Saturday, May 28, 2016

Science: what has love got to do with it?!

Science raises theological questions.
An important example is:
Why does science work?
This is not a question that science can answer. All it can say is that science works; and very well, often.

This week I realised there is another interesting question.
Why do scientists love what they do?
 It goes far beyond the joy of a successful businessman or plumber. There is sometimes something "religious" and "mystical" about scientists devotion and pleasure in their work. Furthermore, many young scientists are willing to work long hours, often with less financial reward and job security compared to other options available to them. Why do they do it?
Again, this is not a question that science can answer. But, theology does address.

Three different recent events brought this question to mind.

First, the atheist scientist Sean Carroll has just published a book The Big Picture: On the Origins of Life, Meaning, and the Universe Itself. He advocates a "religion" called poetic naturalism. A good critique of the book is by another atheist scientist Peter Woit. The relevant point here is that it highlights how even for atheist scientists there is something deeply religious about science.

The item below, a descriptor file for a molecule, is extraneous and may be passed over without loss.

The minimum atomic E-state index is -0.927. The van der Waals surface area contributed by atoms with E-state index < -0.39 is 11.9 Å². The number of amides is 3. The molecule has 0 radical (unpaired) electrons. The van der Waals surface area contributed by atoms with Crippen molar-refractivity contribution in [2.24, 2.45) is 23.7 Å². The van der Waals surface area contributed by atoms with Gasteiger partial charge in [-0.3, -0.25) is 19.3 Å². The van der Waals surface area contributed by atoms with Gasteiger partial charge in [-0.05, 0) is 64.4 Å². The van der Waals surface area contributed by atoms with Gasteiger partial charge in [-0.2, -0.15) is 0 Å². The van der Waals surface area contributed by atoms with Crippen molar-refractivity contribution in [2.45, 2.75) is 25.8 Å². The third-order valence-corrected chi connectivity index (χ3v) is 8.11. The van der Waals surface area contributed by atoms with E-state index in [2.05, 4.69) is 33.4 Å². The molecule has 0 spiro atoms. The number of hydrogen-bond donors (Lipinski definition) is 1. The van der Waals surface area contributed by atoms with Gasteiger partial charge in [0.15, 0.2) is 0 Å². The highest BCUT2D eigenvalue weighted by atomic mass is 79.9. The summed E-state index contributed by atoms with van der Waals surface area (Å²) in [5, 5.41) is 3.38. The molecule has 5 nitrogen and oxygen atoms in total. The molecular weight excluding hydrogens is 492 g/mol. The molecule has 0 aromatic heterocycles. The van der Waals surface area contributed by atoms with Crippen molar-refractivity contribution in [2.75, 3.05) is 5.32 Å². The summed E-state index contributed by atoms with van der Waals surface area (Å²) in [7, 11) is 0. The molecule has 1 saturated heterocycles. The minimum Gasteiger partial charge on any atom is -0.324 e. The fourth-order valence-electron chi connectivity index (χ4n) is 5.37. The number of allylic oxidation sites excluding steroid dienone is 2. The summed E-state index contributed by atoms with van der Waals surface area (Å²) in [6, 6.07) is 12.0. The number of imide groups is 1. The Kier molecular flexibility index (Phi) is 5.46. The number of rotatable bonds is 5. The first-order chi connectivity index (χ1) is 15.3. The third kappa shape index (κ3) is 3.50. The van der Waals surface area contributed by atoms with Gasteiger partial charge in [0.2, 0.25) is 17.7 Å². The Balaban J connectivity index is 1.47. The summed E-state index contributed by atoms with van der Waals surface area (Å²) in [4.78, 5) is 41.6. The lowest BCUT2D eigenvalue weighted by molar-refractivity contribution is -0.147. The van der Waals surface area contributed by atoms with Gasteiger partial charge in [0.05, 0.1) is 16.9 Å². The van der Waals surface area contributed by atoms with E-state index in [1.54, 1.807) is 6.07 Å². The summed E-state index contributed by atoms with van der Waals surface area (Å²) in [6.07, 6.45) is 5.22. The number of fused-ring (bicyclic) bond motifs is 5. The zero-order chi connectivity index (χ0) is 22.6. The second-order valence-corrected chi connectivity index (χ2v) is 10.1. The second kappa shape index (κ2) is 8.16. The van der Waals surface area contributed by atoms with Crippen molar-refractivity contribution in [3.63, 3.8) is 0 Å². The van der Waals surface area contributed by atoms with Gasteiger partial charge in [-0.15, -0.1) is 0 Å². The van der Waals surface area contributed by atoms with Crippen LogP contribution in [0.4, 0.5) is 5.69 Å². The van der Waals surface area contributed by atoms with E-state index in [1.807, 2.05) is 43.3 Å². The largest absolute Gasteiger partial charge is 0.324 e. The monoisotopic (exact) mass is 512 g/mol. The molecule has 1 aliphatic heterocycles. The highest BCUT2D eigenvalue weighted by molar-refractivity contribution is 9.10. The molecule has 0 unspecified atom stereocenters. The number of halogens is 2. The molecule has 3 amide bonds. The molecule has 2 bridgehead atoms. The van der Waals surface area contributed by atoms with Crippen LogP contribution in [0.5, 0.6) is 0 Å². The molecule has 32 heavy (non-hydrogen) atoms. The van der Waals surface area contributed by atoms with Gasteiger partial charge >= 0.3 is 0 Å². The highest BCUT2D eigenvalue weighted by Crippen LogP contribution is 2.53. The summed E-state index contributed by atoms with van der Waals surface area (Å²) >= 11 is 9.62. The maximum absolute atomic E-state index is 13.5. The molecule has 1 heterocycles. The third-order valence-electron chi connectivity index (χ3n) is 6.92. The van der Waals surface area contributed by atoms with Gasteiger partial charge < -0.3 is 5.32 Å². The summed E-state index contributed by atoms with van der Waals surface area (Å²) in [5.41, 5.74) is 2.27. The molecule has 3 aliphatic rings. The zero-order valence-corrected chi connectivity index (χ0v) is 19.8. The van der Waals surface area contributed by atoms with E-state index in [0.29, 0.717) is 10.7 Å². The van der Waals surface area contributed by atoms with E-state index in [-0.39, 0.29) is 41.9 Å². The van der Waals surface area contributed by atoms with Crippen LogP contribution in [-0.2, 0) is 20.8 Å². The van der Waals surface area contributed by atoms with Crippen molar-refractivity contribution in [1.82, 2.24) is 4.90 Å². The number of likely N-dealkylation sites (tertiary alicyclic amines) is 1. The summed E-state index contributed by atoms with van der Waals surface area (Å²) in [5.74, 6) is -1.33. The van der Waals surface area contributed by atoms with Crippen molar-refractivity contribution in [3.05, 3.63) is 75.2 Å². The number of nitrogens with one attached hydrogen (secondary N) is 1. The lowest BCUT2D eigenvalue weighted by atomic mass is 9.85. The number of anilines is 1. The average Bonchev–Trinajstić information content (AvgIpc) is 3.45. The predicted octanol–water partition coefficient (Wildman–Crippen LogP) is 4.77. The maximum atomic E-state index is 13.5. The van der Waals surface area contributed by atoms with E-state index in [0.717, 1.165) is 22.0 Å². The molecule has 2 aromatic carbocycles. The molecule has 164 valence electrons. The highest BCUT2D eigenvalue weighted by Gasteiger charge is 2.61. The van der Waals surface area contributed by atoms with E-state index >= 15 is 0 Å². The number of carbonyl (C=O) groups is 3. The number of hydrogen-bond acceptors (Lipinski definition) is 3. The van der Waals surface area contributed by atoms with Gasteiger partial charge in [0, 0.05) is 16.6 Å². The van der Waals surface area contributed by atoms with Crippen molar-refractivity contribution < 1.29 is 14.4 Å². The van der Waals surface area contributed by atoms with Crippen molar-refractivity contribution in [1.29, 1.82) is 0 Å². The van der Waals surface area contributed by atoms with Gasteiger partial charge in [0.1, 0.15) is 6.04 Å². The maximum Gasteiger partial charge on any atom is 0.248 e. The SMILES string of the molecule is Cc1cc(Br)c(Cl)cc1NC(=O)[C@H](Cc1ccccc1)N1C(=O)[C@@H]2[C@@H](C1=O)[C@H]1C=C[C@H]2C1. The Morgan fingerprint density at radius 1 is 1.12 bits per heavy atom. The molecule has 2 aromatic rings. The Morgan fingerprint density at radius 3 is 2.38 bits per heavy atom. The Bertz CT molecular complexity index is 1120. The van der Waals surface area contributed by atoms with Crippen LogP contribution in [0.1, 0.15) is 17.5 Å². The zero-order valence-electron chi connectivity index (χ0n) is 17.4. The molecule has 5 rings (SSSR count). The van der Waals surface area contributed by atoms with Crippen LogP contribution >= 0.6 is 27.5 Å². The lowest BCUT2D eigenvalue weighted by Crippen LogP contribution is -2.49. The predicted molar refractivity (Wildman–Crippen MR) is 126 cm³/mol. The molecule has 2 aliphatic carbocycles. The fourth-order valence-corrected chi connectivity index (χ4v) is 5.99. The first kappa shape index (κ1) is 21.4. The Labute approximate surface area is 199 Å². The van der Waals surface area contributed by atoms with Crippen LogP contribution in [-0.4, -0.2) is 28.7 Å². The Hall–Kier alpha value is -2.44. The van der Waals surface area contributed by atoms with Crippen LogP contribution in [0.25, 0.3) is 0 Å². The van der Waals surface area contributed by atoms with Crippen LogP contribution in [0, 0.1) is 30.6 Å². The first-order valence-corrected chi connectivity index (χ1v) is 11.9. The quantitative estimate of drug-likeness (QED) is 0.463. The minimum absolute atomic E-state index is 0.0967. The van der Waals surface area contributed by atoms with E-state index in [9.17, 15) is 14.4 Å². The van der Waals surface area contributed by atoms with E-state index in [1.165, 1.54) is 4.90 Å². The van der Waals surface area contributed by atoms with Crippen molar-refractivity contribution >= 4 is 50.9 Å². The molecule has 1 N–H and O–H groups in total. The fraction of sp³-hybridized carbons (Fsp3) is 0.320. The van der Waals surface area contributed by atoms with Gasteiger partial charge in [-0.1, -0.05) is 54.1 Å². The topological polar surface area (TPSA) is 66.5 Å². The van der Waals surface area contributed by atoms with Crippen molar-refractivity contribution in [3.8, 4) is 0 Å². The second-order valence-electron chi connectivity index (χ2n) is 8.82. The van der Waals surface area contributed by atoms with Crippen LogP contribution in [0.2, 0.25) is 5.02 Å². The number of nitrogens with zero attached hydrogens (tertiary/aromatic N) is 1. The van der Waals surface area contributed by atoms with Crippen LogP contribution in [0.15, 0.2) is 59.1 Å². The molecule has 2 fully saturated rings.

Second, last week I saw the excellent movie, The Man Who Knew Infinity which nicely illustrates some of the joy and mystery of discovery in mathematics.

Finally, and most importantly I am finishing reading the wonderful book Faith and Wisdom in Science by Tom McLeish. He has a whole section entitled "Love" in the chapter, "A Theology of Science".
By "love" he means "the super-rational .... emotionally engaged delight in, and action to sustain the well being of another."
Love, pain, and perseverance cannot be separated.
"Above all it is a love that seeks to understand."
New scientific theories "need to loved into being".
He gives the example of the novel (and for long controversial) concept of reptation in polymers.

1 comment:

  1. I definitely agree about the religious/mystical element in scientists' work. I'm curious as to whether you've read Kuhn's "Structure of Scientific Revolutions". His discussion of how paradigm shifts occur -- specifically, how scientists from the old paradigm must undergo a "conversion" to the new one -- allows for, I think, another set of parallels between science and religion.